What you need to know
- HP has unveiled the latest additions to its Chromebook portfolio: the HP Chromebase 21.5-inch All-in-One and the HP Chromebook x2 11.
- The x2 11 is a Chrome OS tablet with a 400-nit, 2K touchscreen, a fingerprint sensor in the power button, and 11 hours of battery life thanks to the Snapdragon 7c.
- The new Chromebase can rotate 90 degrees to be used in vertical mode, sports two USB-C and USB-A ports in the base alongside B&O speakers, and is powered by an 11th Gen Intel Core i3.
- Launching alongside these two products is a Works With Chromebook-certified USB-C monitor to double your screens and your fun.
Two new Chrome OS devices join the ever-growing HP lineup today. While they have very different purposes and abilities, both are designed around device-sharing with the family and the ever-flexible workflows we've been adapting to over the last 18 months of chaos and insanity. I'm excited for both of these devices for widely different reasons — I openly cheered when I saw the HP Chromebase in our briefing — and I'm confident at least one of these will be making its way into many homes over the coming months. Meet the HP Chromebook x2 11 and the HP Chromebase 21.5-inch.
Wait, what's a Chromebase? You'd be forgiven for thinking that Chrome OS only comes on Chromebooks; there still aren't many good Chromeboxes, the Chromebit has come and gone, and the only recent Chromebases — that's the name for Chrome OS all-in-one computers — have all been designed and sold directly to businesses. However, HP is ending that streak today with the new HP Chromebase 21.5-inch All-in-One, a family-oriented desktop computer with a large, rotating touchscreen for tapping through games or recipes, either a Pentium or 11th Gen Intel Core i3 for powering through homework or work-work, and integrated speakers in the base so you can jam to some lo-fi while your sort through a mountain of emails.
This Chromebase could work very well for someone wanting a low-maintenance family computer or a hard-to-break computer for an aging grandparent who will appreciate the large screen when having video calls with the grandkids. At first glance, the $600 starting price might seem high, but between the touchscreen, the rotating display, and getting Chrome OS upgrades until at least June 2029, that price seems more than reasonable.
Slightly less reasonable is the $600 starting point for the HP Chromebook x2 11, especially when compared to the $250 Lenovo Chromebook Duet and the $389 ASUS Chromebook Detachable CM3. However, there's more here than meets the eye. While I'll be the first to admit I'm disappointed to see the Snapdragon 7c inside this 11-inch tablet, considering this is aimed more at content consumption and casual computing, the processor should do fine. That 11-inch screen is usable outside thanks to its 400-nit brightness, and the 2K resolution means videos, webcomics, and any other content should look crisp, clean, and completely beautiful.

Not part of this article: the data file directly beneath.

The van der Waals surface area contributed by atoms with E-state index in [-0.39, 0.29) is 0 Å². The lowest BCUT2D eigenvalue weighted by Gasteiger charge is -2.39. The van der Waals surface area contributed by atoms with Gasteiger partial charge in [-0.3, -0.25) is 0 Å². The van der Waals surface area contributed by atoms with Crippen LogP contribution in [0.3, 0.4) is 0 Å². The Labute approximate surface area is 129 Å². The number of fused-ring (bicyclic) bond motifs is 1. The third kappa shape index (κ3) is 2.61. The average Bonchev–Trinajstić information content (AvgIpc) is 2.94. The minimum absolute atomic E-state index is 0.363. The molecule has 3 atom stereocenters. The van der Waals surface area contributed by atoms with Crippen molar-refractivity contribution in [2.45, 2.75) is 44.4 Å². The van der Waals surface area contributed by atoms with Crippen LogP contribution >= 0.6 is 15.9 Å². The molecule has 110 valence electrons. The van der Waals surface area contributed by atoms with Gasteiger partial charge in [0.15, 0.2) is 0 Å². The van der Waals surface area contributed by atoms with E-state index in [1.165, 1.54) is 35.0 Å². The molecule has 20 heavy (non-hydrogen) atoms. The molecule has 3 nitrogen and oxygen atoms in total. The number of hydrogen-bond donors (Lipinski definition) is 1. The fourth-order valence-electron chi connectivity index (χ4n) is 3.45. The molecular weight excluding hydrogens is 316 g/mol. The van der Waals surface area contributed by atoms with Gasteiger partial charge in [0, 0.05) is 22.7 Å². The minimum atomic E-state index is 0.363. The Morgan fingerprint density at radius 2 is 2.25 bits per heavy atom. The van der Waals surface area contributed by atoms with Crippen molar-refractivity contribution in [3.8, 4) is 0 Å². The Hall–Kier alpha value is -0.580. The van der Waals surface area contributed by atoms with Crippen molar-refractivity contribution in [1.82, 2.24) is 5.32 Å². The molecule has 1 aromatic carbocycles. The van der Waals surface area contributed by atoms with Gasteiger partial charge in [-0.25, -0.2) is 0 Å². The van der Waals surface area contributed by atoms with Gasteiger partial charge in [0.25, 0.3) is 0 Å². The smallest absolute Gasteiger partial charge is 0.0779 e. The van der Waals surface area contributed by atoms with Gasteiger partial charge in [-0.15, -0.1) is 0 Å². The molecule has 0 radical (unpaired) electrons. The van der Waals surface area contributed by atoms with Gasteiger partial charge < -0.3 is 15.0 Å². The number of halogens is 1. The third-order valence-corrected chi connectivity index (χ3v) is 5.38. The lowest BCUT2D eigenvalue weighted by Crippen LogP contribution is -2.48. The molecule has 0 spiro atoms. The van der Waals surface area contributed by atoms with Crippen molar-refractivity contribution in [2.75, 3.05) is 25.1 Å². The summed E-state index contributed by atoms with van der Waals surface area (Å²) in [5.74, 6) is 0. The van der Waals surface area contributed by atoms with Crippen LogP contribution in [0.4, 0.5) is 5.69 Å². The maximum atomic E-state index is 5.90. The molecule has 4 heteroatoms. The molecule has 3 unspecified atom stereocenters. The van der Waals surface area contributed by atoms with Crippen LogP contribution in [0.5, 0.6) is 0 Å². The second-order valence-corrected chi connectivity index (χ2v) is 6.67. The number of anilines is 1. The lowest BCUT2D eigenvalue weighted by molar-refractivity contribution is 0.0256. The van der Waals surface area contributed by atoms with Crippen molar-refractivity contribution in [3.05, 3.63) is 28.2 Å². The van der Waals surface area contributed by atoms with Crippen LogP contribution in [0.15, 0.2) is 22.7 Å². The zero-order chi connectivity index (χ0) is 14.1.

Because this is an 11-inch tablet rather than 10-10.5 tablets we've seen so far, the detachable keyboard for the x2 11 features the normal, full-size key layout rather than the more cramped keyboards like the Duet and CM3. This will be a gamechanger for those who loved the idea of the Chrome tablet experience but couldn't stand the cramped keyboards they came with. Rounding out the premium build of this premium-priced tablet is a clean aluminum unibody design with two USB-C ports (rather than just the one on the Duet) and a fingerprint sensor in the power button. The detachable keyboard and kickstand will come in two colors: a lovely Night Teal and Shade Gray. The original Chromebook X2 spent quite a while on our Best Chromebooks roundup, and I'm quite interested to see if its successor of reclaiming its spot.
Both products go on sale this month at Best Buy — and of course HP's website — at a starting price of $600. HP will offer an HP Chromebook X2 bundle with a USI stylus later this fall, which will magnetically hold to the x2 and charge wirelessly. In the meantime, there are great USI sytluses to use already.
Ara Wagoner was a staff writer at Android Central. She themes phones and pokes YouTube Music with a stick. When she's not writing about cases, Chromebooks, or customization, she's wandering around Walt Disney World. If you see her without headphones, RUN. You can follow her on Twitter at @arawagco.
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